As it is easily available and cheap, it can get boring fast, so one has to look for ways to spice it up. Like we did here with bacon.

You can also mix it up with Swiss chard, cowpea leaves or amaranth greens.

This is quick side dish that is easy to make and so delicious. If one can get younger, tender sukuma greens it is even better as they cook fast and are tastier than the big leafed mature ones.

For this recipe we will need:-

  • 3-4 strips of bacon. I used collar bacon, it is very flavourful, not too fatty and does not dry out when cooked. Making it perfect for this dish.
  • 1 chopped onion.
  • 3 garlic cloves, chopped.
  • 1 large tomato and 1 green bell pepper (grated).
  • 1 tbsp cooking oil.
  • A small pinch of sugar (optional).
  • 1/2 tsp paprika.
  • Salt and pepper to taste.
  • 1 bunch of tender sukuma wiki (collard greens).
  • Freshly squeezed juice of half a lemon.

Let’s get started.

Chop your bacon up and add to a heated pan for it to render its fat.

It is not very fatty and doesn’t get too crispy. Cook for about 4-6 minutes on medium heat then set aside.

Add oil to the same pan, followed by the onion and garlic.

Once softened, add the grated tomato and bell pepper mix, as well as the paprika, and sugar, if using. Cover and let cook down till its a thick sauce.

Do not forget your seasoning.

Once tomatoes have cooked down, add the greens and increase heat. Let them cook for about 8 minutes till tender. They will shrink down fast, so keep that in mind when seasoning.

Once greens are cooked, add in the bacon you had set aside and mix it in well.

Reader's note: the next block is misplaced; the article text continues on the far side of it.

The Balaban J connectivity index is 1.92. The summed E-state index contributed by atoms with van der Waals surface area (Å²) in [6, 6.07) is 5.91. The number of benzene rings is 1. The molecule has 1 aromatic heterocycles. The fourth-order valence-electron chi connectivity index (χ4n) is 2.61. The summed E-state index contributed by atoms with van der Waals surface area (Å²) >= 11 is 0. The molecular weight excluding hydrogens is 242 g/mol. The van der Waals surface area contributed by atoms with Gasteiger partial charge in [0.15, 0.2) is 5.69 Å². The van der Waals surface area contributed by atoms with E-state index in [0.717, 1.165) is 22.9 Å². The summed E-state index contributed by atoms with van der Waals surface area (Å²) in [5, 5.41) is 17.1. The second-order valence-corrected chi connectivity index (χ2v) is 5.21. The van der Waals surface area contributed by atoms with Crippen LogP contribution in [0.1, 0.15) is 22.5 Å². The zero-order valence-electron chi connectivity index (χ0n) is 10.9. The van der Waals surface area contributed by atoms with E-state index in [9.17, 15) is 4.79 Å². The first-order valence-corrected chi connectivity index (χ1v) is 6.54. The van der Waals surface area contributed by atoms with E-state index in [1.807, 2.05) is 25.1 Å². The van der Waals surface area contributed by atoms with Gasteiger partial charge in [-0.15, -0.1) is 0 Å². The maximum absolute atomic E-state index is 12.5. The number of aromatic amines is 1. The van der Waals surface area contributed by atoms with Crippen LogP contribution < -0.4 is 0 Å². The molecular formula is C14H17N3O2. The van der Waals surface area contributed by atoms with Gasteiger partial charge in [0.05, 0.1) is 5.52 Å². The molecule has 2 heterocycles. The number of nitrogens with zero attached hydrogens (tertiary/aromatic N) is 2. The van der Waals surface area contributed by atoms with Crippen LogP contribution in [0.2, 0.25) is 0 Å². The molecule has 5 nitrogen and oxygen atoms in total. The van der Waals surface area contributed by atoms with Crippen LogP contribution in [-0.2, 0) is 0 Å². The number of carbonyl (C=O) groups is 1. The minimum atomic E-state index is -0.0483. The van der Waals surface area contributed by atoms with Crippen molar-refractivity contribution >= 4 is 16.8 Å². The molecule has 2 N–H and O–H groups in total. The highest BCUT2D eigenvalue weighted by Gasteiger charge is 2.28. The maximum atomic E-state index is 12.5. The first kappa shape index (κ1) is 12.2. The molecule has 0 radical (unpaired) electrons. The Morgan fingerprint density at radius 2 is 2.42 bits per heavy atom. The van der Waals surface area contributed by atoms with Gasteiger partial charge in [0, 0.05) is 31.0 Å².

Last goes the squeeze of lemon and turn off the heat.

Let it rest a short while before serving, so the flavours can meld in well.

(You can add in cayenne or hot pepper if no kids will eat it).

This is a great side dish for ugali, mashed potatoes or chapati.

We had ours with these green banana cutlets whose recipe I shared last week here.

It is tasty, easy to make, colourful and smells so good!

Please try it and let me know how it turned out.

Love,

Wanjoro.

Recipe coming soon… Savory crepes.

Soy Bean Coconut Curry.

This recipe is an awesome meatless meal that can be adapted to any other kind of beans too. It was my first time to make soy beans.

I had bought these beans thinking they were the usual kidney ones, but once I opened the pack, I had to google what type they were.

In terms of taste they are not bad; They have an earthier taste than kidney beans, and seem not to absorb the curry flavours as well as other beans. The kids loved them though; so I guess they are not that bad.

Ingredients are 1 blended onion, ginger garlic paste, 1 tbsp tomato paste, 1 tsp each cumin seeds, curry powder and garam masala, 1/2 tsp turmeric, 1 can of coconut milk, chopped coriander, 2 cups already boiled soy beans, salt and pepper to taste and cooking oil. I used 1 tbsp of coconut oil.
Heat you oil and add the cumin seeds, followed by the onion. And the ginger garlic paste. Mix well and cook till they stop smelling raw.
Add the ground spices and lower heat to let the spices cook through well without burning. The oils and flavours release are what make this curry taste so good.
Next goes in tomato paste, still on low heat to avoid burning. It will have lovely colour and aroma. Do not forget your seasoning.
You can add a splash of water to avoid burning. Next go in the beans, mix well and check seasoning.
Let the beans cook in the spice mixture a while to get the flavours…
…then add your coconut milk. You can add a pinch of sugar too.
Let the beans simmer in the sauce on low for 20-25 minutes. Garnish before serving.

You can serve immediately, but I like making my curries and stews a bit ahead, then let them sit a while for the flavours to absorb well in the pot.

The result is a creamy coconut curry that’s tasty, colourful, aromatic and not hard to make.

I had mine with rice, the kids with chapati. It goes well with both.

Definitely worth a try.